Actually, I'm getting the idea that for some people the goal isn't even to point fingers at something, but to point fingers at someone. Subtle but important difference.

          Actually, even that is the superficial version. The longer one is that a bunch of people need not just to feel superior to you all, but to be a part of some grand cause that's never done or achievable. The last part is the more important one. It's what makes such grandiose tactually an _easy_ way out.

          The quote which comes to mind, and kinda sums it all up, is, "It is easier to be a "humanitarian" than to render your own country its proper due; it is easier to be a "patriot" than to make your community a better place to live in; it is easier to be a "civic leader" than to treat your own family with loving understanding; for the smaller the focus of attention, the harder the task."

          So people seek some grandiose cause to fight for, so they don't have to acknowledge that they don't achieve the small ones.

          And again, it better be something so grand that nobody actually expects any given individual to achieve anything tangible. In a "small" task, like, say, "I want to finally get out of debt", or "I'll take some lessons and try to find a better job", or "I'll finally have a talk to my son about starting fights at school", there are very clear criteria as to whether you achieved anything or not. And at some point you have to admit that you didn't. It's not a very motivating thought. Worse yet, it might involve some personal effort and change. Good grief.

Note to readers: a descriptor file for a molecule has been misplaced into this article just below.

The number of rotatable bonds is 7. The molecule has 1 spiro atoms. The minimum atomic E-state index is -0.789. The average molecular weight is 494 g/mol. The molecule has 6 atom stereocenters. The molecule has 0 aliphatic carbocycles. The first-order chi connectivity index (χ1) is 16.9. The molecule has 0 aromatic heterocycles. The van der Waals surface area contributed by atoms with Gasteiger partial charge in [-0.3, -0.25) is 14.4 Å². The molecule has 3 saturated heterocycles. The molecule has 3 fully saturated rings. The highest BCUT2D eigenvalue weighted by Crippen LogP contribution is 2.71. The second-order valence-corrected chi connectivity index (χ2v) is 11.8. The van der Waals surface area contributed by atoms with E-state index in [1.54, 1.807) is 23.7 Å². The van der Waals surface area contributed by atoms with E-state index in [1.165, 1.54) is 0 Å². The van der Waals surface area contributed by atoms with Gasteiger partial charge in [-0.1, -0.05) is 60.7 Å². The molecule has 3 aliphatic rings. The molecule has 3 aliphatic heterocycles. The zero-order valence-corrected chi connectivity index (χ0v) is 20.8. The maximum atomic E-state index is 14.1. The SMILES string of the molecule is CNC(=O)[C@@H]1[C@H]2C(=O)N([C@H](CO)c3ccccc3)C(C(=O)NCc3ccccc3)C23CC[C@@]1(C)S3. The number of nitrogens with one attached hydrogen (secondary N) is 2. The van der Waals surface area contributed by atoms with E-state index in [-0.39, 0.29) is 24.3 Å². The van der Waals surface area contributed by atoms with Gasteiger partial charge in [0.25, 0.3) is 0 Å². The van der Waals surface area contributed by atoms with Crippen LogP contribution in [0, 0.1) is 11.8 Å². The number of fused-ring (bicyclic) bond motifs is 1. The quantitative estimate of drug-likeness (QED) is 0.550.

On the other hand, "saving the world" (from whatever global threat, from MS to global warming to God's wrath) is _easy_. It's a task nobody really expects you to achieve. So you can just moan and bitch a little about how the _other_ people should change, then be smug that you did your part. If it didn't achieve anything, it's because everyone _else_ didn't immediately drop everything and do as you said. Or even if they did, and it didn't actually work, hey, it's still their fault not yours: they didn't do enough, or didn't really understand you.

          Big surprise that people choose the latter, eh? They're easy.

          And it's not even something new. Since the dawn of time people have got into such grandiose fights to save others from whatever. For a long time, mostly from worshiping the wrong gods, or from worshiping them all wrong, or from some moral/philosophical detail that will doom us all. Mostly because they didn't have some scientific doomsday scenario, so God's Wrath was the best threat they had. Now they can do better.

          • Re: (Score:3, Insightful)

            by NickFortune (613926)

            As Larry Niven once pointed out, there is no cause so right that you can't find a fool fighting for it somewhere.

            What you say about human is probably entirely accurate, and I have no doubt it describes many people on both sides of the debate.

            Still, I can't help feeling that it's drifting away from the point. The issue is climate, not psychology.

        • by Urkki (668283) on Thursday August 07, 2008 @02:20AM (#24507175)

          The real problem isn't nature, and to your point, the real solution isn't changing anything, it's dedicated research.

          But you see, we are constantly changing something! We are adding carbon to the carbon cycle of the biosphere, and adding a lot of it, and increasing the carbon release rate. That's a change, and we're doing it, and there's no way we'll stop doing it, so option of "not changing anything" is out. But there is the uncomfortable option of trying to change our planet and biosphere as little as possible...

        • Re: (Score:3, Insightful)

          by fbjon (692006)